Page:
Board Approved Consent Agenda 

Consent agenda items included:

Board Heard an Update on Ratios of Specialized Instructional Support Personnel

The Board heard an update on ratios of Specialized Instructional Support Personnel (SISP) and the implementation of requirements in Senate Bill (SB) 89 (2019), SB 151 (2021), and SB 352 (2021). The presentation explained the update to the ratios (SB 89 and 151) and some of the strategies and policies to help increase the number of support personnel in schools.

Clark County and Washoe County are required to create reports on these ratios, and baseline ratios were reported from the 2019 and 2020 school years. There is still work to be done to reach these ratios within these school districts across the board, with a decline in social workers and an uptick in school noted by staff.

Efforts to improve SISP ratios include differing revenue streams to support hiring and developing these positions. Staff are also looking at more diversified revenue streams to fund these positions.

Explore the presentation, which includes baseline numbers, ratios, and reporting.

Board Approved Teach Nevada Scholarship Awards

The Board received a presentation on current available funds for Teach Nevada scholarship awards and requests. Available funds for 2023 allocations are $2.4 million. They are proposing two award phases in the fiscal year to allow for better planning and scholarship distribution. 2022 carryover funds, as well as rebalanced funds, will be requested in the fall. Two options were presented for awards during this meeting, and board approved the second option.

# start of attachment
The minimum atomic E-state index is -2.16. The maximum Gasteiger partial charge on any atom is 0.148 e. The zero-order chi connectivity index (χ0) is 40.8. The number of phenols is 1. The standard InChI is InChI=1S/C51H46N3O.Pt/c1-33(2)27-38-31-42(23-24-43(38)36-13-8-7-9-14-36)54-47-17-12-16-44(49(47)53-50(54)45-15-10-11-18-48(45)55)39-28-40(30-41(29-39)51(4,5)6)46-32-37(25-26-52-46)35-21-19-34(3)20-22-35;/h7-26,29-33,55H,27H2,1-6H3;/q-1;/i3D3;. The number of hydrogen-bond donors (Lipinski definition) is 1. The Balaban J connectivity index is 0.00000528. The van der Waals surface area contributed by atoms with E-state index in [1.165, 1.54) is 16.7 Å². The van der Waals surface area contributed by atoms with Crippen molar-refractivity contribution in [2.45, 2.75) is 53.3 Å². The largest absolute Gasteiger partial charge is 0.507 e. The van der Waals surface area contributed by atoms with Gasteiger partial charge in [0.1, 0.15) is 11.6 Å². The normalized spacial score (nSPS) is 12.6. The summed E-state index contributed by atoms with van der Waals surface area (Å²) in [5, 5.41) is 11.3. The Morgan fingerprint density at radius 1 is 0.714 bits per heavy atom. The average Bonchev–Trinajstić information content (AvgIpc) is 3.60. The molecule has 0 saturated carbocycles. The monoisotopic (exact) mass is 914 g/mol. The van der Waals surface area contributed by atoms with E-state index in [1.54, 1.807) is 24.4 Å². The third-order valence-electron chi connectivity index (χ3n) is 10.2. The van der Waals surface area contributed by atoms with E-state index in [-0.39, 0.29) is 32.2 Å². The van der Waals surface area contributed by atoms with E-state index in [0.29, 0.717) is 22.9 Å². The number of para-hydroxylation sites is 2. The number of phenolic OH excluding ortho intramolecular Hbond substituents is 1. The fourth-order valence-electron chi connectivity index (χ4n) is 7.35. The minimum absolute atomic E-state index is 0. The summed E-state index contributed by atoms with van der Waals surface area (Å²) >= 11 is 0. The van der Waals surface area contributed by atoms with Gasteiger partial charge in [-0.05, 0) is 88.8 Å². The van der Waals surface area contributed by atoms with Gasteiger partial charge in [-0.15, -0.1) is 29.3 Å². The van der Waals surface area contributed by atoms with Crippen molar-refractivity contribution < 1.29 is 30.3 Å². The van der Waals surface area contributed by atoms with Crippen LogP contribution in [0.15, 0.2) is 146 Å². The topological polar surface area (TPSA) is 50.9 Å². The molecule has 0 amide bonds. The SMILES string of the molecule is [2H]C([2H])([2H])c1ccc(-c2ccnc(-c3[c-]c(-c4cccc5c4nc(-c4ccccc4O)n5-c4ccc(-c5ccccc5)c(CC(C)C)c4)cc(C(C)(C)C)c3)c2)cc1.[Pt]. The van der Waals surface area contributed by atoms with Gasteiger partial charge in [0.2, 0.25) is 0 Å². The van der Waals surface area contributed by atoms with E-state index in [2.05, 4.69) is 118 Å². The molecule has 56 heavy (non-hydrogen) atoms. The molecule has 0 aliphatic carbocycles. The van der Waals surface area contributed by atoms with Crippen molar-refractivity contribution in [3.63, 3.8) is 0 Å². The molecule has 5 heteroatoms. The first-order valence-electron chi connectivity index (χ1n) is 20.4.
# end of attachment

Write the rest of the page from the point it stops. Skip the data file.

Explore the presentation.

Board Heard an Update on Educator Recruitment Needs and Efforts

The Board received presentations from Data Insight Partners and EdLiFE on educator retention and attrition, national education workforce trends, and statewide efforts on educator recruitment and retention.

Data Insight Partners presented on educator retention and attrition and workforce trends. It is estimated that 3,000 more teachers are needed in Nevada, based on recommended class sizes. Comparing Nevada’s student-teacher ratios with national averages, this is a conservative estimate, as approximately 9 in 10 students are in a larger-than-recommended class size.

In the last two years, staff separations have accelerated later in the school year (April – July). Teachers this year are leaving at a faster pace earlier in the school year, with 1,156 teacher/licensed staff separations between August and March of this school year (comparatively, in 2020-21, there were 824 separations, and in 2019-20, there were 781 separations). Teacher recruitment nationwide is expected to be competitive.